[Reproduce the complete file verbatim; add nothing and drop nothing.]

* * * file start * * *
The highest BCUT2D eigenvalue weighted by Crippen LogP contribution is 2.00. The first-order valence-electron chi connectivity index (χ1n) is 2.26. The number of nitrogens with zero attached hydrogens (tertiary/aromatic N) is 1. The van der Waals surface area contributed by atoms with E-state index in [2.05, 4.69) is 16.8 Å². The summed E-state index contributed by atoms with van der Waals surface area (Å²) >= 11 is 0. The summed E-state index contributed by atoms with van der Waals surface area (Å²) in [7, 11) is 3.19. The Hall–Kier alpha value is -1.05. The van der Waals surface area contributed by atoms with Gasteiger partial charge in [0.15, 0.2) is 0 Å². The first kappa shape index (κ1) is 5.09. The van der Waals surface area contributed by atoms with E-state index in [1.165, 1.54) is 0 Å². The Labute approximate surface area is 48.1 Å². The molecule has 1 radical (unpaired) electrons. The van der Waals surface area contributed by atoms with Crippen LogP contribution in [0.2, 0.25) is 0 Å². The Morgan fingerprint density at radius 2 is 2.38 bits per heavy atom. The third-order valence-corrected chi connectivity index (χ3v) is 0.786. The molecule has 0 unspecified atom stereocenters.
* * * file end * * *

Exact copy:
The highest BCUT2D eigenvalue weighted by Crippen LogP contribution is 2.00. The first-order valence-electron chi connectivity index (χ1n) is 2.26. The number of nitrogens with zero attached hydrogens (tertiary/aromatic N) is 1. The van der Waals surface area contributed by atoms with E-state index in [2.05, 4.69) is 16.8 Å². The summed E-state index contributed by atoms with van der Waals surface area (Å²) >= 11 is 0. The summed E-state index contributed by atoms with van der Waals surface area (Å²) in [7, 11) is 3.19. The Hall–Kier alpha value is -1.05. The van der Waals surface area contributed by atoms with Gasteiger partial charge in [0.15, 0.2) is 0 Å². The first kappa shape index (κ1) is 5.09. The van der Waals surface area contributed by atoms with E-state index in [1.165, 1.54) is 0 Å². The Labute approximate surface area is 48.1 Å². The molecule has 1 radical (unpaired) electrons. The van der Waals surface area contributed by atoms with Crippen LogP contribution in [0.2, 0.25) is 0 Å². The Morgan fingerprint density at radius 2 is 2.38 bits per heavy atom. The third-order valence-corrected chi connectivity index (χ3v) is 0.786. The molecule has 0 unspecified atom stereocenters.